Rosewill Viper Z Mid-Tower ATX Case Review


Rosewill Viper Z Mid-Tower ATX Case Review

Rosewill Logo

Rosewill, which is owned by online computer parts reseller Newegg, was established in 2004 as a manufacturer of computer components such as power supply units, cases and cables. Rosewill boasts that they currently manufacture over 1,400 different products in various categories. One perceived issue by enthusiasts is that due to the wide scope of their product offerings, Rosewill doesn’t have focus on just enthusiast products and isn’t catering to or relying purely on support from the enthusiast community. While Rosewill products are not typically a first choice among enthusiasts, the company has been making pushes towards the enthusiast market by producing relevant products, such as their RK-9000V2 keyboard, which offers Cherry MX switches, in addition to sponsoring various e-sports competitions.

I haven’t had any personal experience with Rosewill products to draw from, so I am looking forward to reviewing the Viper Z, a modern styled mid-tower ATX case with a pretty extensive feature set for $51.99 shipped after rebate and a promotional discount. The ATX case market is extremely competitive right now, so Rosewill will have to truly make an impression with their Viper Z for it to be considered a viable contender. With Rosewill tagging the Viper Z as a “ferocious warfare machine” and then including a windowed side panel and blue LED fans, this is obviously a case targeted towards PC gaming enthusiasts. Let’s take a look at the specifications for the Viper Z and see if there’s anything of note.

Rosewill Viper Z Mid-Tower ATX Case Specifications
CASE TYPE: Mid-Tower
MATERIAL: SECC (Steel) & Plastic
WEIGHT: 22.4 Lbs
PCI-E SLOTS: 8 + 1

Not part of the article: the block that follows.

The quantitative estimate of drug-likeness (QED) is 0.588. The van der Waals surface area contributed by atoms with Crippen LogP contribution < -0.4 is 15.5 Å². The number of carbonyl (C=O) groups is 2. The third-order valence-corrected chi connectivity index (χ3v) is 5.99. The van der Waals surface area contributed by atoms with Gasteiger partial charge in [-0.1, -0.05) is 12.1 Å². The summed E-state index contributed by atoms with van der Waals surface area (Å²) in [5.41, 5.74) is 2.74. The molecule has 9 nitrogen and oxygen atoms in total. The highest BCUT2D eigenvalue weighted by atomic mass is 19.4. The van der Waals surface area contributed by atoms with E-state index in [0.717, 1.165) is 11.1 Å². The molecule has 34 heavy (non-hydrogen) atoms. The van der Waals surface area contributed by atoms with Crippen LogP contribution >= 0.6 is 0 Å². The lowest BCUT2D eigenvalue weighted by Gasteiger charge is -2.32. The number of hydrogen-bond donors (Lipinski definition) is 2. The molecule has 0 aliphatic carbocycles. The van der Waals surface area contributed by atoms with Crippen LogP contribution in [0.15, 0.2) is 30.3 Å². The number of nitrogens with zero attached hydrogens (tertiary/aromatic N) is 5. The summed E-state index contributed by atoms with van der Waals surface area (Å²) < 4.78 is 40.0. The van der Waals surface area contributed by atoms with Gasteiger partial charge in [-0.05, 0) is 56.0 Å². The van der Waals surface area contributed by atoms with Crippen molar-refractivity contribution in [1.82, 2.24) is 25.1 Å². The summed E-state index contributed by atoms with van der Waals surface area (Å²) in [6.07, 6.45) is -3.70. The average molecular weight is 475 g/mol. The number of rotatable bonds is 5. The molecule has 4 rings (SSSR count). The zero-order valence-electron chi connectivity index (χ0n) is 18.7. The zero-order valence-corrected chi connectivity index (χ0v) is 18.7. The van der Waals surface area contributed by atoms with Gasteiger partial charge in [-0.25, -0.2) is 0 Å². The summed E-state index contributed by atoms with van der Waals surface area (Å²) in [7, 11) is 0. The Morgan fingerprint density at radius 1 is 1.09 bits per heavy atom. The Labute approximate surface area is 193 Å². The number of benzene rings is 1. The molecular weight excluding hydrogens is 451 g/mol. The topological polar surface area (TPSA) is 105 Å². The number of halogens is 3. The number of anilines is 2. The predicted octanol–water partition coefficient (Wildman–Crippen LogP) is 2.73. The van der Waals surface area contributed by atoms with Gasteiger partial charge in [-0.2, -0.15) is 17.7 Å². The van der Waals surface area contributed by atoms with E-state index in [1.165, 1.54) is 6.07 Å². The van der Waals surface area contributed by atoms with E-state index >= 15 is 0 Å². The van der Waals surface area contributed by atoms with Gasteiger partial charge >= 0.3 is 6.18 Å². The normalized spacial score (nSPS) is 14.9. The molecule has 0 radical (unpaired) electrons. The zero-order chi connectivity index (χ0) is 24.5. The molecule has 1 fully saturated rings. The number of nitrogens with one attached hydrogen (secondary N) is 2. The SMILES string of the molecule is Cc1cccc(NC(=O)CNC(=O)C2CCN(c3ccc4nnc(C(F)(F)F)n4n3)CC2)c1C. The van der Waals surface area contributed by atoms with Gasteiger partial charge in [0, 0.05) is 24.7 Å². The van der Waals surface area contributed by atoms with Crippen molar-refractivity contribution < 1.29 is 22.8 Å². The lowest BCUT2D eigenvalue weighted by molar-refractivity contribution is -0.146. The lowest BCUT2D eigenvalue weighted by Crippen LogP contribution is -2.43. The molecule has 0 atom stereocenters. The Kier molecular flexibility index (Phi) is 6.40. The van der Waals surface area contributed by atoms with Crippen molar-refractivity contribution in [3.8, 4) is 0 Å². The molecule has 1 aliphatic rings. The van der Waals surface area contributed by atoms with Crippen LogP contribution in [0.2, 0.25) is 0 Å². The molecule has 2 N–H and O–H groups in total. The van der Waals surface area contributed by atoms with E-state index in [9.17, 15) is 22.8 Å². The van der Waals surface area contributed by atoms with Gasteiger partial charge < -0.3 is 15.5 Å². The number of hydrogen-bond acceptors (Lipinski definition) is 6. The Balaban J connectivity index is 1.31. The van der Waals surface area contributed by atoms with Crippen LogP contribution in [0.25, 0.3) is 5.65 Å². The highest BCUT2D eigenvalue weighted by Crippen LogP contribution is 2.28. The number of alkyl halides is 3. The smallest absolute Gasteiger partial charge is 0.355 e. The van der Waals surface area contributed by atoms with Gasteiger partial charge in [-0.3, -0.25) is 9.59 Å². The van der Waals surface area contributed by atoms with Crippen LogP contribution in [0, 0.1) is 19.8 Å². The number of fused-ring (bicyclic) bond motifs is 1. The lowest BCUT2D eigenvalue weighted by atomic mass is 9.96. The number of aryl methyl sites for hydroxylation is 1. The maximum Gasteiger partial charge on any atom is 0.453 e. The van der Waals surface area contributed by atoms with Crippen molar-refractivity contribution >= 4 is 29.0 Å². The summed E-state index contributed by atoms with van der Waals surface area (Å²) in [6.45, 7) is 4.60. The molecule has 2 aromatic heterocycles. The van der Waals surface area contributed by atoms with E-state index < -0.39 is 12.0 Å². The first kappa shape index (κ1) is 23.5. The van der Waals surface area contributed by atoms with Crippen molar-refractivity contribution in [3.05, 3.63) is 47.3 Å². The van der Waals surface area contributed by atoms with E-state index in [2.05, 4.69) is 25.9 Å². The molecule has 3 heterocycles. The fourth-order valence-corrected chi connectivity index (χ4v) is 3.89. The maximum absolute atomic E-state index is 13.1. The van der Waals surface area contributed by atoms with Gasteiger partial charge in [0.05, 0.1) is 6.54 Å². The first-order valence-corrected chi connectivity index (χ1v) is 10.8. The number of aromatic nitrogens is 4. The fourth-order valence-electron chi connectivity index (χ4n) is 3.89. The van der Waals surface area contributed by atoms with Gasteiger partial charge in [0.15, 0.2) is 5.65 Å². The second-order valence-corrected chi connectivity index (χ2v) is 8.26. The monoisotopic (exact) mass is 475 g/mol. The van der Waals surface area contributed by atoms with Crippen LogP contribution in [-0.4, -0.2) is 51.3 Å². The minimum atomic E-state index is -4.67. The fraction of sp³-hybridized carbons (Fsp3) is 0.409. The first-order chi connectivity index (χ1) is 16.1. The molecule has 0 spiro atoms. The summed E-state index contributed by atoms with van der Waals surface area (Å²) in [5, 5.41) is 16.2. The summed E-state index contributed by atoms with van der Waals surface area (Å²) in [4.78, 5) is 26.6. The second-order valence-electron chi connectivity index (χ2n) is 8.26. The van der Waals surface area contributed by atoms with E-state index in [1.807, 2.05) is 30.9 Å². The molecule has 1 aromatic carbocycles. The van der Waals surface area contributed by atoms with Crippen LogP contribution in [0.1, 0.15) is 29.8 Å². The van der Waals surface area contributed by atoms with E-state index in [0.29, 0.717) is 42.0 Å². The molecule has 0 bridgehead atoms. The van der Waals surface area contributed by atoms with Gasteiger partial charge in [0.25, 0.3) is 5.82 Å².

DRIVE BAYS: 3x 5.25″, 7x 3.5/2.5″, 1x 2.5″ (One external 5.25″ has a 3.5″ cut out and there is a dedicated HDD/SSD install cage here)
Mini-ITX, Micro-ATX, ATX
DIMENSIONS (W x H x D): 20.91″ x 8.14″ x 20.67″ (bezel included)
AVAILABLE MODELS One Standard Model Available Currently, VIPER Z
FRONT FANS: Supports 120mm x 2 (Ships w/2x 120mm Rosewill Blue LED Fans)
REAR FANS: Supports 120mm x 1 (Ships with 120mm Rosewill OEM Fan)
TOP FANS: Supports 140mm/120mm x 2 (Ships with 140mm Rosewill Blue LED Fan) 240MM Radiator Supported
BOTTOM FANS: Supports 140mm x 1
SIDE FANS: N/A, windowed side panel without fan provisions
I/O: 2x USB 3.0, 2x USB 2.0, 1x Fan Speed Controller, 1x Card Reader, 1x Headphone, 1x Microphone
Warranty 1 Year
Compatibility: CPU Cooler: Exact Specification Not Listed
GPU: 423 mm without HDD cage
PSU: Exact Specification Not Listed


I was unable to find some key information when going over the specification sheet for the Viper Z, such as the maximum supported CPU cooler height and the maximum PSU length supported. I researched further and found that using extended PSU’s and taller CPU coolers such as the Noctua NH-D15 are supported, but I feel that this information should be readily available, as it can affect buying decisions and most case manufacturers provide this information in their specifications. Unlike most Mid-Tower ATX cases which offer just seven, the Viper Z offers eight PCI-E expansion slots, with a supplemental slot that sits above the other slots also available. Overall, the specified component support offered by the Viper Z is more than adequate for a Mid-Tower ATX case and I definitely liked seeing that an integrated card reader and fan controller are included, as these are typically premium options seen on more expensive cases.